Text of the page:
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Julian Bradfield

The Standard Model in a nut(of the sea)* shell


Everybody knows that particles are made up of quarks. Anybody who's had a youthful infatuation with particle physics, or read any popular articles about it, knows that three (main) flavours of quarks combine to form baryons in an octet and a decuplet, and so on. But all such popular accounts evade certain questions: *why* is it that nine combinations of quark/anti-quark produce an octet and a singlet of mesons? *Why* is there no spin-1/2 particle of strangeness 3? In short, why are the "multiplets" the way they are?

I hoped to find a book called something like "a bit more about particle physics for people who are reasonably mathematically sophisticated but don't actually want to take three years of theoretical physics". Such a book does exist, but it's still pretty hard going (and doesn't quite answer those questions). During the summer, I had occasion to try a little harder, with the rich resources now available to us. With help from a friendly physicist (and a good textbook), I reached a qualitative, but mathematically based, understanding of the quark model sufficient to answer my questions.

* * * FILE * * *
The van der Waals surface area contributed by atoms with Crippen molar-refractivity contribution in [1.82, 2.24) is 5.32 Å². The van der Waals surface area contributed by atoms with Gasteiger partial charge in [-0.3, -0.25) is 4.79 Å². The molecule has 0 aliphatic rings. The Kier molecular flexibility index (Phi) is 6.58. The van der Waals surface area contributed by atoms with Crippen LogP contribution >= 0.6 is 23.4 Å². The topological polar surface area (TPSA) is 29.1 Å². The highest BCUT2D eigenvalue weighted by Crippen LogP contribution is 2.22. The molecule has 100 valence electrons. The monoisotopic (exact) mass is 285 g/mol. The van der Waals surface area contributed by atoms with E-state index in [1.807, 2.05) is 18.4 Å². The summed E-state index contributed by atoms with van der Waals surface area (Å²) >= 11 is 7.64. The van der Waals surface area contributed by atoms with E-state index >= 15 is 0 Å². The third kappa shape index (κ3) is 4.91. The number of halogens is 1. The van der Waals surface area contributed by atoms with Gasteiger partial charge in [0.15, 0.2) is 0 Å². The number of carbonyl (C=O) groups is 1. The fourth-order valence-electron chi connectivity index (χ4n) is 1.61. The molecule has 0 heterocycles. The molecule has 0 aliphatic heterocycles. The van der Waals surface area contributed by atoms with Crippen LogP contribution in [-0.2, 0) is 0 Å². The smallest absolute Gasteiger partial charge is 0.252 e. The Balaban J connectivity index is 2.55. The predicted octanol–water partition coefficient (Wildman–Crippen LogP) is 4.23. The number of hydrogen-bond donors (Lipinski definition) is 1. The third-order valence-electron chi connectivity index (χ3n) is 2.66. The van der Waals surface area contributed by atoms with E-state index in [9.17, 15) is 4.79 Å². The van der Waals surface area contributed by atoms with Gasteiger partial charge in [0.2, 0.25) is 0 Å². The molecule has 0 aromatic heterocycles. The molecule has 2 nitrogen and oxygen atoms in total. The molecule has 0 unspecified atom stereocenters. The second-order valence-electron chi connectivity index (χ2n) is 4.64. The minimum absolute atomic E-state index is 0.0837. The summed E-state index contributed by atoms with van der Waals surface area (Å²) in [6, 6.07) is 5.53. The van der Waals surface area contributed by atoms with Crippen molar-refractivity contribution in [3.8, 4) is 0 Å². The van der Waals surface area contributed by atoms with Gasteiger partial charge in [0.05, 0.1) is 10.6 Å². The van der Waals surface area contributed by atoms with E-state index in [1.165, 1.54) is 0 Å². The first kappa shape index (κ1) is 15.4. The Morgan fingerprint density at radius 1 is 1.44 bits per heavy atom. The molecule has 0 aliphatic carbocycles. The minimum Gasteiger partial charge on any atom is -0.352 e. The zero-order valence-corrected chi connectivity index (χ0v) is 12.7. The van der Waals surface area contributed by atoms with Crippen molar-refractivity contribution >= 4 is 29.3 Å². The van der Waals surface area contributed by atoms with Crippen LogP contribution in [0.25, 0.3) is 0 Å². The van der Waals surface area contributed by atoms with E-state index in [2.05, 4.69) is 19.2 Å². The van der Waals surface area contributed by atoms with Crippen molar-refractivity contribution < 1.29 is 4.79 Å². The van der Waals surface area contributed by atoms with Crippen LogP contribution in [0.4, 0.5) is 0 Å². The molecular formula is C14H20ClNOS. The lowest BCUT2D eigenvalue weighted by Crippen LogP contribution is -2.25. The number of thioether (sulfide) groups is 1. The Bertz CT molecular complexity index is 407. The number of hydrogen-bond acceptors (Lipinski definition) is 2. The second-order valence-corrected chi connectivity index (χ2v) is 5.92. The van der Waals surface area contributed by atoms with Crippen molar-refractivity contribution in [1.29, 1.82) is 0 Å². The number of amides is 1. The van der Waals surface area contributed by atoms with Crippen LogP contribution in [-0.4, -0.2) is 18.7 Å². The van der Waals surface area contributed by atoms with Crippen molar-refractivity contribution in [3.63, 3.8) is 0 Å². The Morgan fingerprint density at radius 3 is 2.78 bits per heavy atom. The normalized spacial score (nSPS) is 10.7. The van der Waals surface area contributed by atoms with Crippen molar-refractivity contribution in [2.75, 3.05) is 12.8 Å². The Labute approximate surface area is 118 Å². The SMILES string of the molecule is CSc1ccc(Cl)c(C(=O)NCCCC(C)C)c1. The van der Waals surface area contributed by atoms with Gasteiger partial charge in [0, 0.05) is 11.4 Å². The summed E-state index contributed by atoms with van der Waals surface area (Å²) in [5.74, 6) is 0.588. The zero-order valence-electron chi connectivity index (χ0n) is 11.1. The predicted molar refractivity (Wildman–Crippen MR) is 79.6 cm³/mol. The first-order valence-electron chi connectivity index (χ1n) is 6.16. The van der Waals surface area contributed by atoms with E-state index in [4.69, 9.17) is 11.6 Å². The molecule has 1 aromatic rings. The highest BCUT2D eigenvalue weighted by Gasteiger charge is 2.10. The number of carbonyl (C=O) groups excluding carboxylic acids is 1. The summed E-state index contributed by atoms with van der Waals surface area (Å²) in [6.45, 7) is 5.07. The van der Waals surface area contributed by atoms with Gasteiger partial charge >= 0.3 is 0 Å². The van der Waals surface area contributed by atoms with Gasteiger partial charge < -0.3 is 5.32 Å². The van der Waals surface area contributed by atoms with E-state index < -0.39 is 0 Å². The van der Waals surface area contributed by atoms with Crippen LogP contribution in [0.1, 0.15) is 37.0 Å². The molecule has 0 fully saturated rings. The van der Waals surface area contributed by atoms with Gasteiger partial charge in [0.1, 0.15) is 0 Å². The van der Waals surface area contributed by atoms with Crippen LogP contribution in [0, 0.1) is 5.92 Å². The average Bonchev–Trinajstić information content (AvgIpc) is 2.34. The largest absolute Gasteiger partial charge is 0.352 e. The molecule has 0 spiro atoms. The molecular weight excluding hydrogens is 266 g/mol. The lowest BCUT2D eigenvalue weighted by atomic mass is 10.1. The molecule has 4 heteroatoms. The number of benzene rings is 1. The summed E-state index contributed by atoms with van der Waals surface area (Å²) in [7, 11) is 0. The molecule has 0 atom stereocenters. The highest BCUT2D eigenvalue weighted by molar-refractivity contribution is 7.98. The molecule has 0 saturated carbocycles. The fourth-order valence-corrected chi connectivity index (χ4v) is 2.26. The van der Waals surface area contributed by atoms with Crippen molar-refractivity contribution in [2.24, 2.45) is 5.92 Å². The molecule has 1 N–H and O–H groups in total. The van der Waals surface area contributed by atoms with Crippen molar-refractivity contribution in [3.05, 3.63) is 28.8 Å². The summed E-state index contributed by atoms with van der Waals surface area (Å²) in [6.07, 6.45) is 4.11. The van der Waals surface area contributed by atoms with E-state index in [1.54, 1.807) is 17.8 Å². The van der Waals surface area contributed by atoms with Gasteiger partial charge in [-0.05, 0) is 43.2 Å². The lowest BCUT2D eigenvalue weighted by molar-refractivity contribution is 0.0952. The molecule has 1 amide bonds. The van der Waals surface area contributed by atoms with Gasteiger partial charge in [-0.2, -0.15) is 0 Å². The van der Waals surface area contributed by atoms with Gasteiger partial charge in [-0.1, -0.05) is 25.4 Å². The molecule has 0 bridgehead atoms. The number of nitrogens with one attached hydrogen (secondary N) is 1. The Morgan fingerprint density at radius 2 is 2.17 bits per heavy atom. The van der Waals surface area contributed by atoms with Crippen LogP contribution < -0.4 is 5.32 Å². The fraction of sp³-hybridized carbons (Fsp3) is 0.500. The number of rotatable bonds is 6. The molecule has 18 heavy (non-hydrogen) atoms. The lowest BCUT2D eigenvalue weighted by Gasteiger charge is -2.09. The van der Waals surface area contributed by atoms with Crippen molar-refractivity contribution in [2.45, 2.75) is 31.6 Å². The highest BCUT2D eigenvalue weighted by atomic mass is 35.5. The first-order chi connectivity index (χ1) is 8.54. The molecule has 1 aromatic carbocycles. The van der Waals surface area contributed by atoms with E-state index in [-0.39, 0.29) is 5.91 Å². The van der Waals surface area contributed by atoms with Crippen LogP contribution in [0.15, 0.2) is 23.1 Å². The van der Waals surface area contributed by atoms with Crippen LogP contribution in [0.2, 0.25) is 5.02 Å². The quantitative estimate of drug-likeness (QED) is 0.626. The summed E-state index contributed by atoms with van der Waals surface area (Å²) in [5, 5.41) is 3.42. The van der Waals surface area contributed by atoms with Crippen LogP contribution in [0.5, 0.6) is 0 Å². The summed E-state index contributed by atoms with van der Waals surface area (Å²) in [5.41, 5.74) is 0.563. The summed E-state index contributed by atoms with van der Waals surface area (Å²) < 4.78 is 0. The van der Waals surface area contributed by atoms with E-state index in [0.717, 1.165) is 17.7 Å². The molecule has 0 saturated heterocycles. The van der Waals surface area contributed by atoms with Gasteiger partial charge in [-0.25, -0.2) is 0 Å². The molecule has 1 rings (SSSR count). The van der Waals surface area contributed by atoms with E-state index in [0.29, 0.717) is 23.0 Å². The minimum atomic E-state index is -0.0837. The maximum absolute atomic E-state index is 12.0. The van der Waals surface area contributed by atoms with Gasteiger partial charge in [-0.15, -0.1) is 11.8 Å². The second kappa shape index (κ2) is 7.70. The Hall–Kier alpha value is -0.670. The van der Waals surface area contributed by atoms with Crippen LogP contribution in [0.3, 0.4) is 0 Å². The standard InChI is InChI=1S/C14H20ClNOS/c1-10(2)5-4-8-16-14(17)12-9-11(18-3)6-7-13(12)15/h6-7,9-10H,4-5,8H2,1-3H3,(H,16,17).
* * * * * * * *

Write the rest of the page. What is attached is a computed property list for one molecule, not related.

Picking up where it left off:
In this talk, I'll test the truth of the last sentence by trying to explain the standard model in half an hour, with enough of the mathematical model to explain the things that are hand-waved away in the popular books. (This will necessarily involve doing QM in five minutes, which may be useful for those struggling with quantum computing talks!)


*The coco de mer, or nut of the sea, is the world's largest nut, weighing up to 20kg.

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